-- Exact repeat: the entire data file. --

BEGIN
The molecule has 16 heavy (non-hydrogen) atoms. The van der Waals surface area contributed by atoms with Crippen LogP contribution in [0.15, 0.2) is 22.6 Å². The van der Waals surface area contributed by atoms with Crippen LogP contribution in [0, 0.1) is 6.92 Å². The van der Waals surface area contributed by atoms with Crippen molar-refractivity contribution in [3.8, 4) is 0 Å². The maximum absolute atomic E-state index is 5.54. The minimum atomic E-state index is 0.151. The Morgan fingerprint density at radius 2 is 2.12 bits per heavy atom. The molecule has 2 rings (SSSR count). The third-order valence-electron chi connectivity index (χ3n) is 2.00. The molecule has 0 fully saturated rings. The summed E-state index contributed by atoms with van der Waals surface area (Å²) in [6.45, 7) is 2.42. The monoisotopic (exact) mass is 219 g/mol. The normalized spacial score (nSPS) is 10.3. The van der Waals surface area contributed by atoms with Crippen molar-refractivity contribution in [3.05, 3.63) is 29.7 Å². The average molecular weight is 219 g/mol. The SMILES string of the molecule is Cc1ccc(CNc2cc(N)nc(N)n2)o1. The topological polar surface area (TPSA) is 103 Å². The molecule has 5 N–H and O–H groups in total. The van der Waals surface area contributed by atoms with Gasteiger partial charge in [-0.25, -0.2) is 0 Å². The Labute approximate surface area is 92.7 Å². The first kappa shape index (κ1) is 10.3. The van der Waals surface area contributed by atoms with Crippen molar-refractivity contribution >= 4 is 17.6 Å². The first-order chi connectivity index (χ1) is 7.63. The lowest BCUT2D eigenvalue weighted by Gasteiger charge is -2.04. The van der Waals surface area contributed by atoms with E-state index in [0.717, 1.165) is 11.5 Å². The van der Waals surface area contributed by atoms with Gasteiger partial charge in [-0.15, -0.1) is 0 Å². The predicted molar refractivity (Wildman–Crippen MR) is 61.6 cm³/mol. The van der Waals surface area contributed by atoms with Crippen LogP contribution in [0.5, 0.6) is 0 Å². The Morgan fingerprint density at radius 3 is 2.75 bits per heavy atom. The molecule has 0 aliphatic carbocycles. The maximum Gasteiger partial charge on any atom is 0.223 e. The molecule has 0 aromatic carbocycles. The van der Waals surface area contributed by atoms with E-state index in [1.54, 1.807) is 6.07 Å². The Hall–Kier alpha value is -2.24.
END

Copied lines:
The molecule has 16 heavy (non-hydrogen) atoms. The van der Waals surface area contributed by atoms with Crippen LogP contribution in [0.15, 0.2) is 22.6 Å². The van der Waals surface area contributed by atoms with Crippen LogP contribution in [0, 0.1) is 6.92 Å². The van der Waals surface area contributed by atoms with Crippen molar-refractivity contribution in [3.8, 4) is 0 Å². The maximum absolute atomic E-state index is 5.54. The minimum atomic E-state index is 0.151. The Morgan fingerprint density at radius 2 is 2.12 bits per heavy atom. The molecule has 2 rings (SSSR count). The third-order valence-electron chi connectivity index (χ3n) is 2.00. The molecule has 0 fully saturated rings. The summed E-state index contributed by atoms with van der Waals surface area (Å²) in [6.45, 7) is 2.42. The monoisotopic (exact) mass is 219 g/mol. The normalized spacial score (nSPS) is 10.3. The van der Waals surface area contributed by atoms with Crippen molar-refractivity contribution in [3.05, 3.63) is 29.7 Å². The average molecular weight is 219 g/mol. The SMILES string of the molecule is Cc1ccc(CNc2cc(N)nc(N)n2)o1. The topological polar surface area (TPSA) is 103 Å². The molecule has 5 N–H and O–H groups in total. The van der Waals surface area contributed by atoms with Gasteiger partial charge in [-0.25, -0.2) is 0 Å². The Labute approximate surface area is 92.7 Å². The first kappa shape index (κ1) is 10.3. The van der Waals surface area contributed by atoms with Crippen molar-refractivity contribution >= 4 is 17.6 Å². The first-order chi connectivity index (χ1) is 7.63. The lowest BCUT2D eigenvalue weighted by Gasteiger charge is -2.04. The van der Waals surface area contributed by atoms with E-state index in [0.717, 1.165) is 11.5 Å². The van der Waals surface area contributed by atoms with Gasteiger partial charge in [-0.15, -0.1) is 0 Å². The predicted molar refractivity (Wildman–Crippen MR) is 61.6 cm³/mol. The van der Waals surface area contributed by atoms with Crippen LogP contribution in [0.5, 0.6) is 0 Å². The Morgan fingerprint density at radius 3 is 2.75 bits per heavy atom. The molecule has 0 aliphatic carbocycles. The maximum Gasteiger partial charge on any atom is 0.223 e. The molecule has 0 aromatic carbocycles. The van der Waals surface area contributed by atoms with E-state index in [1.54, 1.807) is 6.07 Å². The Hall–Kier alpha value is -2.24.